But… do they?

And if not… why not?

What’s keeping us from taking the next step toward our goal?

I submit that it might just have something to do with the inertia of everything in our lives.

If you’re reading this… you likely work in, for, with, or around nonprofits.  And so you already know that people in this universe always wear too many hats.  We have more tasks than time.  And it’s a struggle to just survive.

I’ve worked with organizations that have entire teams who print all of their out online donation receipts and store orders—just so they can hand-key them into their CRM systems.

I’ve know people who spend half their week, every week, trying to get the numbers between their payment processor, their CRM, and their accounting software to add up.

Those types of tasks are mission critical. They have to get done. 

If they’re not done there will be real problems—with real consequences.

But remember this: the inertia of everything in our lives is great at creating tasks—but terrible at creating solutions.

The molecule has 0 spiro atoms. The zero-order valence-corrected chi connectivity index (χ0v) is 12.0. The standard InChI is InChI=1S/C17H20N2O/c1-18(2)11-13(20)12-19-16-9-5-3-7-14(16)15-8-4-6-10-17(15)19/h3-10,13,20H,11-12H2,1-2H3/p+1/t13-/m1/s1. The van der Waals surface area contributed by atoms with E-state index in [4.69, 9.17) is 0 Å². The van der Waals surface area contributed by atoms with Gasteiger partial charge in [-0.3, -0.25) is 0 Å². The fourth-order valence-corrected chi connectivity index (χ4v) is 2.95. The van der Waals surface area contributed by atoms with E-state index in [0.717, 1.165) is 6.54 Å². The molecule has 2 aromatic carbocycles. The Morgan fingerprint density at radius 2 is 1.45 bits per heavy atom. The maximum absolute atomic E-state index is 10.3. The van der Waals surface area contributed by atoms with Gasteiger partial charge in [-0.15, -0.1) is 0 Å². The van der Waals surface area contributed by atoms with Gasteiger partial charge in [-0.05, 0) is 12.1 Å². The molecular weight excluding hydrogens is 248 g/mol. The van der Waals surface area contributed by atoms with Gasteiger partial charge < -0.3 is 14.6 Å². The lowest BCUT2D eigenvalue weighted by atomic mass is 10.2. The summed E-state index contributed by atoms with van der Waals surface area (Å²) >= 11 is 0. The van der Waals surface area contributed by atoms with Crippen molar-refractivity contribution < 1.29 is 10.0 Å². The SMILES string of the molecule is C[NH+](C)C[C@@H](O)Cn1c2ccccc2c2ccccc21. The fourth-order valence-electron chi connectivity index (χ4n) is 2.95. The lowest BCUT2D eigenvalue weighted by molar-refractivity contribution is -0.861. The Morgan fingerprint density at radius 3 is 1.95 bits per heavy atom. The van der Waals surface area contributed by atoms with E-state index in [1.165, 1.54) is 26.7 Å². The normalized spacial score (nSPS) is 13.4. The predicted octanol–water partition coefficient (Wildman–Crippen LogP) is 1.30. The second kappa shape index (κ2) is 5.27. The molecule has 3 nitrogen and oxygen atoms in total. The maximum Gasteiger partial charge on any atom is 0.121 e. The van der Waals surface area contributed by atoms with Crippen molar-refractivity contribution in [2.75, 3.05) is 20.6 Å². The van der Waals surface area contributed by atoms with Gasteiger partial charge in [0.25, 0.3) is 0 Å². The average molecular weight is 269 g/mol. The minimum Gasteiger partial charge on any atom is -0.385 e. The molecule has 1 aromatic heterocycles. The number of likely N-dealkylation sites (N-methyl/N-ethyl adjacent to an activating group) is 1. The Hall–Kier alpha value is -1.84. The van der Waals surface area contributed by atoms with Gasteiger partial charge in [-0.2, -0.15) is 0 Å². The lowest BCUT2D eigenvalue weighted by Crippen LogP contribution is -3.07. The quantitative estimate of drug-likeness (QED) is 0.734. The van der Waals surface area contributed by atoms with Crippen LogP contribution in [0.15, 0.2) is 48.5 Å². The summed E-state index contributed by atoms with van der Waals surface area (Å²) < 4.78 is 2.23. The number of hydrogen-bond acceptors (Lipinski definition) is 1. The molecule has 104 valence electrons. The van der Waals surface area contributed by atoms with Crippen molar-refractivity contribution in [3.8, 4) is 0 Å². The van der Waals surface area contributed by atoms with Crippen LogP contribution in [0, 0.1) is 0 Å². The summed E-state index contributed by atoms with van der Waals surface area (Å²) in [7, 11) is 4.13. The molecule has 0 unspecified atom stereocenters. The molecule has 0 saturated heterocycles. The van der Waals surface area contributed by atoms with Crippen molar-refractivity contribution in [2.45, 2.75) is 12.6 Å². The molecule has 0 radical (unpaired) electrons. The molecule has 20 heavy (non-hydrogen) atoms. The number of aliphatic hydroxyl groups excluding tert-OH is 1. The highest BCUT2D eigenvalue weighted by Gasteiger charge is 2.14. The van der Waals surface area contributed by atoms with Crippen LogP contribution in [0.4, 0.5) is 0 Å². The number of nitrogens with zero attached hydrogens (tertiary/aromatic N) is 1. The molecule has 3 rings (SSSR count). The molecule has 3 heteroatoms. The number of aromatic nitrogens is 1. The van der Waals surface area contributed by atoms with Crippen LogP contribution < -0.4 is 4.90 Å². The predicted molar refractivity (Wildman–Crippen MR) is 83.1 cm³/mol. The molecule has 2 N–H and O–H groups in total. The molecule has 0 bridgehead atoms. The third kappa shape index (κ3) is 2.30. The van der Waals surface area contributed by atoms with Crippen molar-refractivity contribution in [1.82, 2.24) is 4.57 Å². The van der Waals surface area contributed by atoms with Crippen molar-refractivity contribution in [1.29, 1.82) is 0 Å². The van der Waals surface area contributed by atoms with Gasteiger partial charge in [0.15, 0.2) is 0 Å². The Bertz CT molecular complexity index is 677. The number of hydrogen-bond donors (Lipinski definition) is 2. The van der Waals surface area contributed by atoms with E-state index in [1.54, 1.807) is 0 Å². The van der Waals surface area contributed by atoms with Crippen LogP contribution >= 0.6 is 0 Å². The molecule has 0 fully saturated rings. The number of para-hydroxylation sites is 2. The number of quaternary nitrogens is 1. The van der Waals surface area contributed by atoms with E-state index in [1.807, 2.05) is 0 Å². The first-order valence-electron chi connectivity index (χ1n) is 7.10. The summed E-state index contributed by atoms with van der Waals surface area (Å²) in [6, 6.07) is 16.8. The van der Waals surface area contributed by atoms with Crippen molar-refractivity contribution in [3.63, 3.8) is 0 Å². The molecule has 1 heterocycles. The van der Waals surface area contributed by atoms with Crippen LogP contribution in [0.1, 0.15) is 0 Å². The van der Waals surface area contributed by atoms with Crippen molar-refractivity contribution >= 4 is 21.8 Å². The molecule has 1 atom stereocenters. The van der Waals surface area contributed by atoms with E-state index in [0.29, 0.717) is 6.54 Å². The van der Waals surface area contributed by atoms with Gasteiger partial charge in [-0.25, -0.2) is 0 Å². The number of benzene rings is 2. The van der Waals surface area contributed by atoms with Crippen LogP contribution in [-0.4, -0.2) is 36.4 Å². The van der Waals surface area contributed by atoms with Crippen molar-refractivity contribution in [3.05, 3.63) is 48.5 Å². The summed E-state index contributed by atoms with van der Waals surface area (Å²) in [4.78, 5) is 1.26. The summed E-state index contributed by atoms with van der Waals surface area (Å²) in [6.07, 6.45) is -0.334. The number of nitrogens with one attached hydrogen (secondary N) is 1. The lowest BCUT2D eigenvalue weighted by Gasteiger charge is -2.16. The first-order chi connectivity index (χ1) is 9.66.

Emptying the bucket vs fixing the problem

A personal story to help make the point…

A few months back my garbage disposal got a leak. So under my sink—I placed a bucket that collected all the water as it dripped.

Every night, I would empty the bucket.

Because if i don’t empty the bucket, it will start to stink. It will get full. Overflow.

And now we’ve have a whole new problem!

Now… I could do this bucket changing charade for the rest of my life. I could pass this bucket changing tradition as a legacy to my children!

But by now, I hope most of you are starting to ask… why don’t you just fix it? 

The real question we need to answer

So, here’s the real question…

How can we be a responsive nonprofit if our day is full of tasks and processes that have little to do with being attentive to our donors  and our mission?

And the answer is… drumroll please…

You can’t!  It’s just not possible.

If we want different results, we must change the way we do things.

Being responsive in our own lives